review for Day of the Dead on AllMovie

Day of the Dead (1985)
by Keith Phipps review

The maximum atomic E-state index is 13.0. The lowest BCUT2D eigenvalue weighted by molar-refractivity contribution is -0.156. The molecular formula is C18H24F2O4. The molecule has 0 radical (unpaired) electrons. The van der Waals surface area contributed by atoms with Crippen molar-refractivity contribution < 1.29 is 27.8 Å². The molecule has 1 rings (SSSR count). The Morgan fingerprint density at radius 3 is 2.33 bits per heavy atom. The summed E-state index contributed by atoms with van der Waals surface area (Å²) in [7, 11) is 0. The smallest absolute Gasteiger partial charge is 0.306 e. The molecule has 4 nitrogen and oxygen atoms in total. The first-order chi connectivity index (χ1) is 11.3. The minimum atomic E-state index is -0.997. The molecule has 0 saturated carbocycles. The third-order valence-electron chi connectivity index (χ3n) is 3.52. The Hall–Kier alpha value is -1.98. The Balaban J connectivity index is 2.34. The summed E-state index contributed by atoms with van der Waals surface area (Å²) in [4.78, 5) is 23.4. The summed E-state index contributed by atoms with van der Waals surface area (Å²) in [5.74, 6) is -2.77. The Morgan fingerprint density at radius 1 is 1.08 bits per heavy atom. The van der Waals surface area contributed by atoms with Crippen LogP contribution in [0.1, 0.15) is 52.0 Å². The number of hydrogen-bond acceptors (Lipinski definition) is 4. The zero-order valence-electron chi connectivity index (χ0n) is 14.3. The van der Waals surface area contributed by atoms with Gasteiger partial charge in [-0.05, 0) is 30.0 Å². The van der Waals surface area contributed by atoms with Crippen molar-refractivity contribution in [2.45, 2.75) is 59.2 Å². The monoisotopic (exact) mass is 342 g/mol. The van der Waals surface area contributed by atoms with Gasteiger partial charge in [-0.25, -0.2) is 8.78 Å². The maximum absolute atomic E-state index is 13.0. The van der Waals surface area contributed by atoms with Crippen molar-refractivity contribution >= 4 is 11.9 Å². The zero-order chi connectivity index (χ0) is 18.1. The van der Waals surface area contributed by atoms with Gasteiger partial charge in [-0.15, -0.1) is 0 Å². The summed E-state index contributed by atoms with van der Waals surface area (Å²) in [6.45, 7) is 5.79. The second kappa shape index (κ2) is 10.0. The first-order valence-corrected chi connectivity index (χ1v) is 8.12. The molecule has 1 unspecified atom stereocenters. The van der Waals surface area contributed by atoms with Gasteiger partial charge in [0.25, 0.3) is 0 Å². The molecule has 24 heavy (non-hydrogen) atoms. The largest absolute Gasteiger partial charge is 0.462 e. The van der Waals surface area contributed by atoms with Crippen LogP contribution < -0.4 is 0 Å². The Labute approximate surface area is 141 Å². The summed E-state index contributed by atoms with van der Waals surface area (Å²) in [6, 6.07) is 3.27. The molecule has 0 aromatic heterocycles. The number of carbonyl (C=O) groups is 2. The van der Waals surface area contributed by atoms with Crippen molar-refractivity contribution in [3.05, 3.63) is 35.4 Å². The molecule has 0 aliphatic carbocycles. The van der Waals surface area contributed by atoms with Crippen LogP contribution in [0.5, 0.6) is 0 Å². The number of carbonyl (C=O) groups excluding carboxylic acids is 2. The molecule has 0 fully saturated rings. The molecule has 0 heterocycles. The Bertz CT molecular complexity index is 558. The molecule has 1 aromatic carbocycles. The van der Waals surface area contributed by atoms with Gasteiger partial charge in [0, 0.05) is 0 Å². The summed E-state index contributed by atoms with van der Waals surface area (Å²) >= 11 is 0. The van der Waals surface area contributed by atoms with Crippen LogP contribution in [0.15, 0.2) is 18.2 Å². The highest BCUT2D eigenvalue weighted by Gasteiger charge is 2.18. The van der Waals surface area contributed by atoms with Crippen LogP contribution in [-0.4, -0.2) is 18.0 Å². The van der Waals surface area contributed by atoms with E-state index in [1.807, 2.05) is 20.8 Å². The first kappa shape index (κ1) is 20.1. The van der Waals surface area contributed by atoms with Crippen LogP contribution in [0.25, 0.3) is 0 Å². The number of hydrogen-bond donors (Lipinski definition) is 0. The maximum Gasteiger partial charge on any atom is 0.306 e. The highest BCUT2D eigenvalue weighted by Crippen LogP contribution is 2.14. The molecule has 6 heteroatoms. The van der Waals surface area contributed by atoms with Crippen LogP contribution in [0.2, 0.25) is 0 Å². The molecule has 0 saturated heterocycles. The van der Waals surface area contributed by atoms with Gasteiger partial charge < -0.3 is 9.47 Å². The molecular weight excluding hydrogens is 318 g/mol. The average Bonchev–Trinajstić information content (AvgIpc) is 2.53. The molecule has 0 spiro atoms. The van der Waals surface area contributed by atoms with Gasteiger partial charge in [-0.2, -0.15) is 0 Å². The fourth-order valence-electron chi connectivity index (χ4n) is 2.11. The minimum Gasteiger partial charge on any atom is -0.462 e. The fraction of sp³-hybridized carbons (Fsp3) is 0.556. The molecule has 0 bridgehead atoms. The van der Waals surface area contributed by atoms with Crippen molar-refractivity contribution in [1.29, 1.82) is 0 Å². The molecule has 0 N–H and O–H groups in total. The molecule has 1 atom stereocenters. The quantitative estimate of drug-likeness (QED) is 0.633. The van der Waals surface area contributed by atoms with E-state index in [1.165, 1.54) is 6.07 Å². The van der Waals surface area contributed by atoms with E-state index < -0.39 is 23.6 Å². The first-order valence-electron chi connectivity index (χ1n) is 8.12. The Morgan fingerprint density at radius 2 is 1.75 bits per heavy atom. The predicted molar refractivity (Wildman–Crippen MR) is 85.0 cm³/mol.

The last, to date at least, of George Romero's living dead films is in many respects the least interesting, although it's not for a lack of ambition. Set in a claustrophobic underground missile silo long after the zombies have taken over the surface, it populates its creepy milieu with two competing factions: soldiers and scientists. One party seeks a logical solution to the zombie problem, even going so far as to attempt to domesticate a soulful-looking walking corpse. The other seeks only survival. The most blatantly allegorical of the Dead films, it's also the muddiest and least resonant, with its attempt to connect its story to Reagan-era America coming off as too self-conscious when compared to its predecessors. Too talky by far, it comes alive in a gory finale, and while still memorable than most horror films, Romero fans have come to expect more from the director and his signature series.